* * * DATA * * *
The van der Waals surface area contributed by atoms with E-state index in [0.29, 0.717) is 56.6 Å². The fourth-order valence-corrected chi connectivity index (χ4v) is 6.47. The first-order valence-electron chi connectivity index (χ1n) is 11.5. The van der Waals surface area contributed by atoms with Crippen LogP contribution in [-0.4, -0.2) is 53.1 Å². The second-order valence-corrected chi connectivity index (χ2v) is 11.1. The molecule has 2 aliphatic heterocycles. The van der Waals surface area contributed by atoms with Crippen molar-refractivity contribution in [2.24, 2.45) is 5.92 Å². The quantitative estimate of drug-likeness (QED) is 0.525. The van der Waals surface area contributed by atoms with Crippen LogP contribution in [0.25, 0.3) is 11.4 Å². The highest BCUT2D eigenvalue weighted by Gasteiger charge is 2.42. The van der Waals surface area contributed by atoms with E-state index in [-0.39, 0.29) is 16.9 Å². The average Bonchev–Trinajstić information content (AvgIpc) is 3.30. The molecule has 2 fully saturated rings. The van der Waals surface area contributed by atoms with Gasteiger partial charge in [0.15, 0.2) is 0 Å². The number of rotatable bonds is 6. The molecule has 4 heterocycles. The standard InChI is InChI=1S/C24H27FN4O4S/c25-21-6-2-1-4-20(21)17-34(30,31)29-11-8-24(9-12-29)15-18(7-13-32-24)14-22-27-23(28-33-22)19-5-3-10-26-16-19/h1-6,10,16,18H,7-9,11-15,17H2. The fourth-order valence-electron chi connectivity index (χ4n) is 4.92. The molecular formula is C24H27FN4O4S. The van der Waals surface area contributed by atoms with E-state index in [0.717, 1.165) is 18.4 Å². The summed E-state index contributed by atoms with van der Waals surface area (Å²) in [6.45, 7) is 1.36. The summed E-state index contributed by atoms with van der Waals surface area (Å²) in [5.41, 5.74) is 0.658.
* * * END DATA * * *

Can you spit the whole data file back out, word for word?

The van der Waals surface area contributed by atoms with E-state index in [0.29, 0.717) is 56.6 Å². The fourth-order valence-corrected chi connectivity index (χ4v) is 6.47. The first-order valence-electron chi connectivity index (χ1n) is 11.5. The van der Waals surface area contributed by atoms with Crippen LogP contribution in [-0.4, -0.2) is 53.1 Å². The second-order valence-corrected chi connectivity index (χ2v) is 11.1. The molecule has 2 aliphatic heterocycles. The van der Waals surface area contributed by atoms with Crippen molar-refractivity contribution in [2.24, 2.45) is 5.92 Å². The quantitative estimate of drug-likeness (QED) is 0.525. The van der Waals surface area contributed by atoms with Crippen LogP contribution in [0.25, 0.3) is 11.4 Å². The highest BCUT2D eigenvalue weighted by Gasteiger charge is 2.42. The van der Waals surface area contributed by atoms with E-state index in [-0.39, 0.29) is 16.9 Å². The average Bonchev–Trinajstić information content (AvgIpc) is 3.30. The molecule has 2 fully saturated rings. The van der Waals surface area contributed by atoms with Gasteiger partial charge in [0.15, 0.2) is 0 Å². The number of rotatable bonds is 6. The molecule has 4 heterocycles. The standard InChI is InChI=1S/C24H27FN4O4S/c25-21-6-2-1-4-20(21)17-34(30,31)29-11-8-24(9-12-29)15-18(7-13-32-24)14-22-27-23(28-33-22)19-5-3-10-26-16-19/h1-6,10,16,18H,7-9,11-15,17H2. The fourth-order valence-electron chi connectivity index (χ4n) is 4.92. The molecular formula is C24H27FN4O4S. The van der Waals surface area contributed by atoms with E-state index in [0.717, 1.165) is 18.4 Å². The summed E-state index contributed by atoms with van der Waals surface area (Å²) in [6.45, 7) is 1.36. The summed E-state index contributed by atoms with van der Waals surface area (Å²) in [5.41, 5.74) is 0.658.